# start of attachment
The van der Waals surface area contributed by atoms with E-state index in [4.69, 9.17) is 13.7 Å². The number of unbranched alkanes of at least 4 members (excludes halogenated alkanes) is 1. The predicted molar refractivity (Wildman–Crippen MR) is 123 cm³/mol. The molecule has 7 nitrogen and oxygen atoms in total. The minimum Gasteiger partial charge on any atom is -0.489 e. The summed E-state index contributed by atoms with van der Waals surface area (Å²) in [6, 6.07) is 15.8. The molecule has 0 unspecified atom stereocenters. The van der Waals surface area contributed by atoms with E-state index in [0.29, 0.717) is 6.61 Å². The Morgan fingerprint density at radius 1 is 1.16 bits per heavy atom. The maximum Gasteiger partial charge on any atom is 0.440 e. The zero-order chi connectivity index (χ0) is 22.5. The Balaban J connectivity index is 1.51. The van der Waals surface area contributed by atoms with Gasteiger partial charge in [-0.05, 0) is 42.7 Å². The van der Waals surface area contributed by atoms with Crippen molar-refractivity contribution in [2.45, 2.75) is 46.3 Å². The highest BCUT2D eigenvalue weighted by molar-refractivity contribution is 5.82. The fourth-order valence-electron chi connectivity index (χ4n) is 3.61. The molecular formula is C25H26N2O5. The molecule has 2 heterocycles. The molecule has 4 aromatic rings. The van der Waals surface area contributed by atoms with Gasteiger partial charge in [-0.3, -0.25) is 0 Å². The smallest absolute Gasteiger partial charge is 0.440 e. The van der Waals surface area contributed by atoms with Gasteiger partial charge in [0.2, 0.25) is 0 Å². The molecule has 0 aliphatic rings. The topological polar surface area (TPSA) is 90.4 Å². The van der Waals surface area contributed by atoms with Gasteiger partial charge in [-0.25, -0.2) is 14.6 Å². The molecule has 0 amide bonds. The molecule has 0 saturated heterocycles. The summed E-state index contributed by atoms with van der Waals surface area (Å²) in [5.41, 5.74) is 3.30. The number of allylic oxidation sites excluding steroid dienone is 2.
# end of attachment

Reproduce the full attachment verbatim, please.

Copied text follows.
The van der Waals surface area contributed by atoms with E-state index in [4.69, 9.17) is 13.7 Å². The number of unbranched alkanes of at least 4 members (excludes halogenated alkanes) is 1. The predicted molar refractivity (Wildman–Crippen MR) is 123 cm³/mol. The molecule has 7 nitrogen and oxygen atoms in total. The minimum Gasteiger partial charge on any atom is -0.489 e. The summed E-state index contributed by atoms with van der Waals surface area (Å²) in [6, 6.07) is 15.8. The molecule has 0 unspecified atom stereocenters. The van der Waals surface area contributed by atoms with E-state index in [0.29, 0.717) is 6.61 Å². The Morgan fingerprint density at radius 1 is 1.16 bits per heavy atom. The maximum Gasteiger partial charge on any atom is 0.440 e. The zero-order chi connectivity index (χ0) is 22.5. The Balaban J connectivity index is 1.51. The van der Waals surface area contributed by atoms with Gasteiger partial charge in [-0.05, 0) is 42.7 Å². The van der Waals surface area contributed by atoms with Crippen molar-refractivity contribution in [2.45, 2.75) is 46.3 Å². The highest BCUT2D eigenvalue weighted by molar-refractivity contribution is 5.82. The fourth-order valence-electron chi connectivity index (χ4n) is 3.61. The molecular formula is C25H26N2O5. The molecule has 2 heterocycles. The molecule has 4 aromatic rings. The van der Waals surface area contributed by atoms with Gasteiger partial charge in [-0.3, -0.25) is 0 Å². The smallest absolute Gasteiger partial charge is 0.440 e. The van der Waals surface area contributed by atoms with Gasteiger partial charge in [0.2, 0.25) is 0 Å². The molecule has 0 aliphatic rings. The topological polar surface area (TPSA) is 90.4 Å². The van der Waals surface area contributed by atoms with Gasteiger partial charge in [-0.25, -0.2) is 14.6 Å². The molecule has 0 amide bonds. The molecule has 0 saturated heterocycles. The summed E-state index contributed by atoms with van der Waals surface area (Å²) in [5.41, 5.74) is 3.30. The number of allylic oxidation sites excluding steroid dienone is 2.